Jawboning on the yen continues. Finance Minister Suzuki warned again overnight that he’s watching currency moves with a high sense of urgency and will take appropriate action against rapid FX moves. For now, the jawboning has helped keep USD/JPY below 152. Intervention risks rise on move above 152 but in our view, it’s only a matter of time before USD/JPY breaks higher, in part because we anticipate a gradual BOJ tightening process. Governor Ueda reiterated this morning that accommodative monetary conditions are expected to continue for the time being.

Japan reported March machine tool orders. Total orders came in at -3.8% y/y vs. -8.0% in February and was the best reading since December 2022. Domestic orders had been underperforming foreign orders recently but improved sharply to -0.2% y/y vs. -16.4% in February. In turn, foreign orders worsened to -5.7% y/y vs. -4.1% in February.

Australia reported March NAB business survey and April Westpac consumer confidence index. Both these forward-looking indicators point to soft economic activity and suggest more rate cuts may be in the pipeline than is currently priced in. The Westpac Melbourne Institute Consumer Sentiment Index fell -2.4% to 82.4 in April following a -1.8% decline in March. Elsewhere, the NAB March business survey was mixed. Business conditions fell a point to +9 while business confidence improved a point to 1 but remains below its long-term average. Despite recent softness in the data, the market is not pricing in the first RBA cut until November.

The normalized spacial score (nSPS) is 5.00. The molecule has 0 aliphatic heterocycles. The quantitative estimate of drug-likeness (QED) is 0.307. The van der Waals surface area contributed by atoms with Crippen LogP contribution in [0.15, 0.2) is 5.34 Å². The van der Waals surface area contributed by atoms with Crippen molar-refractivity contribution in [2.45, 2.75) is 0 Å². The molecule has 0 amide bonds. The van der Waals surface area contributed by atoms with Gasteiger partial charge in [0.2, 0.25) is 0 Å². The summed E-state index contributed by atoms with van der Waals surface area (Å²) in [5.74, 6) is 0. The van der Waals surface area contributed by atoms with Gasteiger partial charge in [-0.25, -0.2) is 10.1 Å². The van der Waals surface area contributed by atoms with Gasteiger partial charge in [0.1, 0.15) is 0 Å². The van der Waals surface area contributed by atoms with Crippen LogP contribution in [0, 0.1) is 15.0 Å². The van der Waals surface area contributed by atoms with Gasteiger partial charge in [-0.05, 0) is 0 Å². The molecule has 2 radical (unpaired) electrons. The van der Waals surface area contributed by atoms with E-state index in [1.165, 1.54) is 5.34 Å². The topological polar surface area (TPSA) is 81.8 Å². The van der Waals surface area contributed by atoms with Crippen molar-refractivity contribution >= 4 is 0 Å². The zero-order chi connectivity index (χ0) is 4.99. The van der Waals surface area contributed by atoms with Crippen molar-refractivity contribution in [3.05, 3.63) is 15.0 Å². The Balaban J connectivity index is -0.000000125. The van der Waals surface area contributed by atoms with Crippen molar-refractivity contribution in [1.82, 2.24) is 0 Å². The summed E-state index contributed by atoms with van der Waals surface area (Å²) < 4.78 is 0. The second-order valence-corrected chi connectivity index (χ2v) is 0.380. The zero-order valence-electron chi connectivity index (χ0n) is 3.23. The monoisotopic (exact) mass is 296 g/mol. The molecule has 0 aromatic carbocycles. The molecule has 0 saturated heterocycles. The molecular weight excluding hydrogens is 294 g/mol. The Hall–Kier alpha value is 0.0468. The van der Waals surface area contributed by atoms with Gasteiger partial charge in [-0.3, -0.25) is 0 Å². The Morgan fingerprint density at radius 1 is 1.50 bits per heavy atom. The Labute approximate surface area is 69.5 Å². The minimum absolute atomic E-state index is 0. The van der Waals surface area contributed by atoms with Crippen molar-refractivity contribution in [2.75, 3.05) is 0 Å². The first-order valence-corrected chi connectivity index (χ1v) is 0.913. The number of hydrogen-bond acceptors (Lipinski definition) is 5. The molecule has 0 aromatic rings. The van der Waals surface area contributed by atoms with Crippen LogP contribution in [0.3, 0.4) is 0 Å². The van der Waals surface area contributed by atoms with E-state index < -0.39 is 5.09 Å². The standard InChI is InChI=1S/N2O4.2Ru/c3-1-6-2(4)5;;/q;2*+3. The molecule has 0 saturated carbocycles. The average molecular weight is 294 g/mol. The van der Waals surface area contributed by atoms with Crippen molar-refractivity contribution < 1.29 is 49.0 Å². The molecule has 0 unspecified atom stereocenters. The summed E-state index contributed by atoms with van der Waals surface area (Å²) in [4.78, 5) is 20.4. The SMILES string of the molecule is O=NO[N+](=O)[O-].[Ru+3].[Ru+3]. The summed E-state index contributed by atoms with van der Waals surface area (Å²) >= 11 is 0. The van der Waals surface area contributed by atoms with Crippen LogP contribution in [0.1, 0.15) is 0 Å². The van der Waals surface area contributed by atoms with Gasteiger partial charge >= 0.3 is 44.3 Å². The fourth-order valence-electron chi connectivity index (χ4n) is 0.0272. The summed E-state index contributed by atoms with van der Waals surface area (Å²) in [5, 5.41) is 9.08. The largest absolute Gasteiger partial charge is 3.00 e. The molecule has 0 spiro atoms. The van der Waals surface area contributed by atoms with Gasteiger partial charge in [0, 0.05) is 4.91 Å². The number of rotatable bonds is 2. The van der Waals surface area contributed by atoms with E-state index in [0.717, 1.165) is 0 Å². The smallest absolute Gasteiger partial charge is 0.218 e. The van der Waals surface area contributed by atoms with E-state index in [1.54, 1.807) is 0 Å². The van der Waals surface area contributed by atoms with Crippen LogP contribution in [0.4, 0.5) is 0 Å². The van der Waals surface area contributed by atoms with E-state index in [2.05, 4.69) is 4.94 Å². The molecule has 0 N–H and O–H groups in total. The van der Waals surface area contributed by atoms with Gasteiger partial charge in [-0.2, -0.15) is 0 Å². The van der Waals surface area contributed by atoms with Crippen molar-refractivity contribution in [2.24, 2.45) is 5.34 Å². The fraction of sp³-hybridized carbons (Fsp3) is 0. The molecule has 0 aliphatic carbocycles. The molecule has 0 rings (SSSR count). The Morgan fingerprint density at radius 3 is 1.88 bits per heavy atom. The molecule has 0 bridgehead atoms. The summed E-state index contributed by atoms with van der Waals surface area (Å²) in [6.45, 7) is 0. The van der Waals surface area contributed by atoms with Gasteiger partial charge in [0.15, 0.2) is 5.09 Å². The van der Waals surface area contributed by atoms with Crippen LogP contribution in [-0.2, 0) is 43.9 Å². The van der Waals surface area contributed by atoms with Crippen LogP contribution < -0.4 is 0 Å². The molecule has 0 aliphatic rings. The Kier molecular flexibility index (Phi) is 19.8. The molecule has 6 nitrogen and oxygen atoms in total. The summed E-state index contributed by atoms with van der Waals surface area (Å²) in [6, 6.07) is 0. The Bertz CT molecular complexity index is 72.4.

The New Zealand Institute of Economic Research released its Quarterly Survey of Business Opinion. The results point to a sharp deterioration in economic activity. A net 23% and 11% of firms are reporting a decline in activity over Q1 and Q2, respectively. This is a marked turnaround from the net 7% of businesses which had reported increased activity in Q4. A net 11% of firms fired workers in Q1 and only a net 2% expect to hire in Q2. NZIER economist Leung noted “If we are in for a hard landing then naturally - if that flows through to inflation slowing faster - that would allow the RBNZ to cut interest rates earlier.”

Reserve Bank of New Zealand meets overnight and is expected to keep rates steady at 5.5%. There is no press conference or updated macro projections at this meeting. However, risks are skewed in favor of a dovish surprise because New Zealand economic data have underwhelmed since the last meeting February 28. Real GDP (production-based) fell -0.1% q/q in Q4, while measures of consumer and business confidence fell to multi-month lows in March. The market is pricing in the first cut in August, with 50-75 bp of total easing seen this year.